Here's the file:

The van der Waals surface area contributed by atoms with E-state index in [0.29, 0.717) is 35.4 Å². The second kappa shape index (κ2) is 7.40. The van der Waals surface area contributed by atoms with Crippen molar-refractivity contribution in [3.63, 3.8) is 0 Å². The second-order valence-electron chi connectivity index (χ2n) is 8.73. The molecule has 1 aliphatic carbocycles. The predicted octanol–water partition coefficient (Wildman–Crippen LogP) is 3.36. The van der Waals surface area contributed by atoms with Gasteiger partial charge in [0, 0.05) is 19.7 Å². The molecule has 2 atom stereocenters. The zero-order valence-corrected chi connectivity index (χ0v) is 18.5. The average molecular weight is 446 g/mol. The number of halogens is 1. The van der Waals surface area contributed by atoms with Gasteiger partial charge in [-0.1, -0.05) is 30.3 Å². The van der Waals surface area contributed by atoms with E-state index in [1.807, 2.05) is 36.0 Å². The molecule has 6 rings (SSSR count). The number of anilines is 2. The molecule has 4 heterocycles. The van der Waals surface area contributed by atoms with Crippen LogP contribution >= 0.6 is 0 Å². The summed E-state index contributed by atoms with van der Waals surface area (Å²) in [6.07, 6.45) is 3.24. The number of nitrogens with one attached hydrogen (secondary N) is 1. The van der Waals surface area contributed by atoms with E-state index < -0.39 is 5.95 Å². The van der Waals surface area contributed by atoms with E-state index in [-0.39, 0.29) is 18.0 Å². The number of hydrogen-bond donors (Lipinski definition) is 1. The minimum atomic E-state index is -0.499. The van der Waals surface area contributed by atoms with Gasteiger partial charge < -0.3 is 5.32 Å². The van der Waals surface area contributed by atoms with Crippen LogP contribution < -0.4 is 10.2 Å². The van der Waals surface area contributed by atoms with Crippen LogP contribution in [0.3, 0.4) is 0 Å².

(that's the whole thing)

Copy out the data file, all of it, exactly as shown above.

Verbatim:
The van der Waals surface area contributed by atoms with E-state index in [0.29, 0.717) is 35.4 Å². The second kappa shape index (κ2) is 7.40. The van der Waals surface area contributed by atoms with Crippen molar-refractivity contribution in [3.63, 3.8) is 0 Å². The second-order valence-electron chi connectivity index (χ2n) is 8.73. The molecule has 1 aliphatic carbocycles. The predicted octanol–water partition coefficient (Wildman–Crippen LogP) is 3.36. The van der Waals surface area contributed by atoms with Gasteiger partial charge in [0, 0.05) is 19.7 Å². The molecule has 2 atom stereocenters. The zero-order valence-corrected chi connectivity index (χ0v) is 18.5. The average molecular weight is 446 g/mol. The number of halogens is 1. The van der Waals surface area contributed by atoms with Gasteiger partial charge in [-0.1, -0.05) is 30.3 Å². The van der Waals surface area contributed by atoms with E-state index in [1.807, 2.05) is 36.0 Å². The molecule has 6 rings (SSSR count). The number of anilines is 2. The molecule has 4 heterocycles. The van der Waals surface area contributed by atoms with Crippen LogP contribution >= 0.6 is 0 Å². The summed E-state index contributed by atoms with van der Waals surface area (Å²) in [6.07, 6.45) is 3.24. The number of nitrogens with one attached hydrogen (secondary N) is 1. The van der Waals surface area contributed by atoms with E-state index < -0.39 is 5.95 Å². The van der Waals surface area contributed by atoms with E-state index in [-0.39, 0.29) is 18.0 Å². The number of hydrogen-bond donors (Lipinski definition) is 1. The minimum atomic E-state index is -0.499. The van der Waals surface area contributed by atoms with Gasteiger partial charge < -0.3 is 5.32 Å². The van der Waals surface area contributed by atoms with Crippen LogP contribution < -0.4 is 10.2 Å². The van der Waals surface area contributed by atoms with Crippen LogP contribution in [0.3, 0.4) is 0 Å².